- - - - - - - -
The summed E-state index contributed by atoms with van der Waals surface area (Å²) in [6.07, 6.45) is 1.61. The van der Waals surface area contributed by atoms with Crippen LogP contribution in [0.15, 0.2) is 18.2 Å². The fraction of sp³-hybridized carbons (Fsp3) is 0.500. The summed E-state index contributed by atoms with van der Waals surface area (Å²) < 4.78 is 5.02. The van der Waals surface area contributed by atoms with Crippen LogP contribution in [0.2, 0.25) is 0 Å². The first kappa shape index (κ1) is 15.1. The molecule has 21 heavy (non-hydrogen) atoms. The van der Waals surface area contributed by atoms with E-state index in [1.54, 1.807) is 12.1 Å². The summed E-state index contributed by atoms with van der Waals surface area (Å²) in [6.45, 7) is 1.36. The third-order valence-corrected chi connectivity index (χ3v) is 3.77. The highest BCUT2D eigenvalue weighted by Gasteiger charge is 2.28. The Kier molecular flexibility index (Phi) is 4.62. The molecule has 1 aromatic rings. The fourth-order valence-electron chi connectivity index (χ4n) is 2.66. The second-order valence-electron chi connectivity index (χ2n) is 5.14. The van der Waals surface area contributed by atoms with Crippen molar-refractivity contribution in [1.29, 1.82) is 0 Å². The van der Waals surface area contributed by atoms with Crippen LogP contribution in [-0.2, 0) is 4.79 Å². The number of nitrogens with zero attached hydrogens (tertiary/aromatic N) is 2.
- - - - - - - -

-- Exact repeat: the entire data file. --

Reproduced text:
The summed E-state index contributed by atoms with van der Waals surface area (Å²) in [6.07, 6.45) is 1.61. The van der Waals surface area contributed by atoms with Crippen LogP contribution in [0.15, 0.2) is 18.2 Å². The fraction of sp³-hybridized carbons (Fsp3) is 0.500. The summed E-state index contributed by atoms with van der Waals surface area (Å²) < 4.78 is 5.02. The van der Waals surface area contributed by atoms with Crippen LogP contribution in [0.2, 0.25) is 0 Å². The first kappa shape index (κ1) is 15.1. The molecule has 21 heavy (non-hydrogen) atoms. The van der Waals surface area contributed by atoms with E-state index in [1.54, 1.807) is 12.1 Å². The summed E-state index contributed by atoms with van der Waals surface area (Å²) in [6.45, 7) is 1.36. The third-order valence-corrected chi connectivity index (χ3v) is 3.77. The highest BCUT2D eigenvalue weighted by Gasteiger charge is 2.28. The Kier molecular flexibility index (Phi) is 4.62. The molecule has 1 aromatic rings. The fourth-order valence-electron chi connectivity index (χ4n) is 2.66. The second-order valence-electron chi connectivity index (χ2n) is 5.14. The van der Waals surface area contributed by atoms with Crippen molar-refractivity contribution in [1.29, 1.82) is 0 Å². The van der Waals surface area contributed by atoms with Crippen LogP contribution in [-0.2, 0) is 4.79 Å². The number of nitrogens with zero attached hydrogens (tertiary/aromatic N) is 2.